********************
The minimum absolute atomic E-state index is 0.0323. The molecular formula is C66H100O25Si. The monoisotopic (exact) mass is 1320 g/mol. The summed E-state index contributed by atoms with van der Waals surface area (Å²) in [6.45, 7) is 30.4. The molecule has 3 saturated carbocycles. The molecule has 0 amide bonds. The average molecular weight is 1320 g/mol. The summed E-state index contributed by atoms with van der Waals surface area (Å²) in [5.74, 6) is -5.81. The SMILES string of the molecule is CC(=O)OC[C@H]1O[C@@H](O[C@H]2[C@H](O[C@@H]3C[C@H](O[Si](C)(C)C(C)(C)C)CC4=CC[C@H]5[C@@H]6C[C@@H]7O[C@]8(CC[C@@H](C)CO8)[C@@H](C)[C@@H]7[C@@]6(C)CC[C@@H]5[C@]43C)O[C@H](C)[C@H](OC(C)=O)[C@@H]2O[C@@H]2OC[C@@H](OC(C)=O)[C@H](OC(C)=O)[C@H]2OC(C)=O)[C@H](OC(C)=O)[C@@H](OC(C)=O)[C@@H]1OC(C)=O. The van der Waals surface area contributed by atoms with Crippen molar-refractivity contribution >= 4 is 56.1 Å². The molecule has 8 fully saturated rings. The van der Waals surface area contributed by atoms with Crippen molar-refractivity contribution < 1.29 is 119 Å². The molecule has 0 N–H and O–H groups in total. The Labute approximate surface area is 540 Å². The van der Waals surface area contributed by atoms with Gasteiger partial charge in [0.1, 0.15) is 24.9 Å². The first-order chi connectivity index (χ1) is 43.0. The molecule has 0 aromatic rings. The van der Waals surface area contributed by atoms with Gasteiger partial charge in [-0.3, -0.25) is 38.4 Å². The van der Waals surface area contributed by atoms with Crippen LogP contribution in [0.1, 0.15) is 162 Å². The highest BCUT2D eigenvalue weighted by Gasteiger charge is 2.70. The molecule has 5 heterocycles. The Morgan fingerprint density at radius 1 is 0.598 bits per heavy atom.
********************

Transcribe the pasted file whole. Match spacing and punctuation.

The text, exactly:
The minimum absolute atomic E-state index is 0.0323. The molecular formula is C66H100O25Si. The monoisotopic (exact) mass is 1320 g/mol. The summed E-state index contributed by atoms with van der Waals surface area (Å²) in [6.45, 7) is 30.4. The molecule has 3 saturated carbocycles. The molecule has 0 amide bonds. The average molecular weight is 1320 g/mol. The summed E-state index contributed by atoms with van der Waals surface area (Å²) in [5.74, 6) is -5.81. The SMILES string of the molecule is CC(=O)OC[C@H]1O[C@@H](O[C@H]2[C@H](O[C@@H]3C[C@H](O[Si](C)(C)C(C)(C)C)CC4=CC[C@H]5[C@@H]6C[C@@H]7O[C@]8(CC[C@@H](C)CO8)[C@@H](C)[C@@H]7[C@@]6(C)CC[C@@H]5[C@]43C)O[C@H](C)[C@H](OC(C)=O)[C@@H]2O[C@@H]2OC[C@@H](OC(C)=O)[C@H](OC(C)=O)[C@H]2OC(C)=O)[C@H](OC(C)=O)[C@@H](OC(C)=O)[C@@H]1OC(C)=O. The van der Waals surface area contributed by atoms with Crippen molar-refractivity contribution >= 4 is 56.1 Å². The molecule has 8 fully saturated rings. The van der Waals surface area contributed by atoms with Crippen molar-refractivity contribution < 1.29 is 119 Å². The molecule has 0 N–H and O–H groups in total. The Labute approximate surface area is 540 Å². The van der Waals surface area contributed by atoms with Gasteiger partial charge in [0.1, 0.15) is 24.9 Å². The first-order chi connectivity index (χ1) is 43.0. The molecule has 0 aromatic rings. The van der Waals surface area contributed by atoms with Gasteiger partial charge in [-0.3, -0.25) is 38.4 Å². The van der Waals surface area contributed by atoms with Crippen LogP contribution in [0.1, 0.15) is 162 Å². The highest BCUT2D eigenvalue weighted by Gasteiger charge is 2.70. The molecule has 5 heterocycles. The Morgan fingerprint density at radius 1 is 0.598 bits per heavy atom.